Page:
HCl in a gaseous state isn't dangerous in terms of corrosion. However, when it cools down to temperatures lower than the dew point of water, it reacts with moisture (condensing water) to produce hydrochloric acid, which is an extremely corrosive substance. So, the presence of this so-called "sour acid" (H2S) in the system make corrosion more likely. Once HCl reacts with steel, it will react with iron chloride to reproduce HCl. This causes the ongoing corrosion of steel.

CaCl2 + H2O = CaO + 2 HCl


HCl + Fe = FeCl2 + H2

FeCl2 + H2S = FeS + 2 HCl

One of the ways to mitigate the effects of hydrochloric acid is by adding ammonium (NH3) as a basic material to neutralize HCl. Ammonium can react with HCl to form ammonium chloride (NH4Cl). This substance is highly hygroscopic and can even react with water vapor (steam). The water containing NH4Cl is very corrosive for copper-based alloys, such as brass and bronze. (Related reading: Beryllium Copper Alloys vs Steel: Which Metal Works Harder?)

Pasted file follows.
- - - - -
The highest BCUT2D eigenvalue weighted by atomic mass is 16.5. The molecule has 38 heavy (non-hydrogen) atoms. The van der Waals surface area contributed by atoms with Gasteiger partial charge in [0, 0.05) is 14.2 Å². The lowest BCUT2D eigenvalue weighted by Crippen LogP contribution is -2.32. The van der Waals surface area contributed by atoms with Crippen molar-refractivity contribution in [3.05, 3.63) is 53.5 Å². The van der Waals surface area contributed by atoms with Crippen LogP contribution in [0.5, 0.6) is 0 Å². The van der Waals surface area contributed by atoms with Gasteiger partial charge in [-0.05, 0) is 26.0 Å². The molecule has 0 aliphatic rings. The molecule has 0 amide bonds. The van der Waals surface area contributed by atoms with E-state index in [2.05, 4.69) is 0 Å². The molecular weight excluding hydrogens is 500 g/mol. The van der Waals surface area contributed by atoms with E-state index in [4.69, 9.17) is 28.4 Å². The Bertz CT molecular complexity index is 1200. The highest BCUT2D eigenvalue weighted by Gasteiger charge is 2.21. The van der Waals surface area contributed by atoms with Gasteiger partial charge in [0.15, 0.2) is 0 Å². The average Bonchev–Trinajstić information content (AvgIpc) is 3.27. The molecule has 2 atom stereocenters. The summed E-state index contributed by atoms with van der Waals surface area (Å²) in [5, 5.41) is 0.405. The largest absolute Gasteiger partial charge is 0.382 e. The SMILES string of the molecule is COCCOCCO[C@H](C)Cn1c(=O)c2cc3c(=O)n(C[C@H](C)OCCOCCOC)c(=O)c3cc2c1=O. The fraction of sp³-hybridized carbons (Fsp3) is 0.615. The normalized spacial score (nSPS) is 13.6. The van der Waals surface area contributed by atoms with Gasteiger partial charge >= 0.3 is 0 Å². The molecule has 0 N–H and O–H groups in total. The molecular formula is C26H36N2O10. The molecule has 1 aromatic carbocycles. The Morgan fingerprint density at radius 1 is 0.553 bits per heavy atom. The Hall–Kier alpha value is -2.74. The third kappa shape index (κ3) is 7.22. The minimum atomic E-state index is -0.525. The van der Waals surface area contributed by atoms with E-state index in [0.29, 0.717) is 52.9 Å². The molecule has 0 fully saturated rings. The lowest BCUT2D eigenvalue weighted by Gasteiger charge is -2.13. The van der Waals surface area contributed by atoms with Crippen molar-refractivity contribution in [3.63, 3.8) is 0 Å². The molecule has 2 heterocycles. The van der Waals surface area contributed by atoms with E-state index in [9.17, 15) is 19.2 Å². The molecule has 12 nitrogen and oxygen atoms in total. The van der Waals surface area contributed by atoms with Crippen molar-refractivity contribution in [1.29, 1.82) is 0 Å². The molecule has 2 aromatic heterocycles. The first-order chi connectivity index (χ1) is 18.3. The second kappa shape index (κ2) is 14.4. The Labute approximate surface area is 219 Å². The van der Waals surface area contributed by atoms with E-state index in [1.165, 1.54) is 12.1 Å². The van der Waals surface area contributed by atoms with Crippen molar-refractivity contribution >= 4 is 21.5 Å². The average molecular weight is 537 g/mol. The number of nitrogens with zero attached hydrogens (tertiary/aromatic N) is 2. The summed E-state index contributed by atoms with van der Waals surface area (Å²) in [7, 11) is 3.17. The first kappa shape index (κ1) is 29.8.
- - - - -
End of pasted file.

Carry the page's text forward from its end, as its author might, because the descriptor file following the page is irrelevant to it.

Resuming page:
In the other technique used to reduce this type of corrosion, the crude oil is rinsed with water and sent to a desalting vessel to remove brackish water. Despite all of this, a small concentration of remaining chloride salts in crude oil is enough to cause a failure in the upstream units.

2. Carbon Dioxide (CO2)

CO2 corrosion, also known as "sweet corrosion," is a common problem in oil and gas production and transportation facilities. That's because CO2 is one of the main corroding agents in oil and gas production systems. CO2 corrosion can appear in two principal forms:

  1. Pitting (a localized attack that results in rapid penetration and removal of metal in a small discrete area).
  2. Mesa attacks (a form of localized CO2 corrosion under medium-flow conditions).

While dry CO2 gas is not itself corrosive at the temperatures encountered within oil and gas production systems, it becomes corrosive when dissolved in an aqueous phase — through which it can promote an electrochemical reaction between steel and the contacting aqueous phase.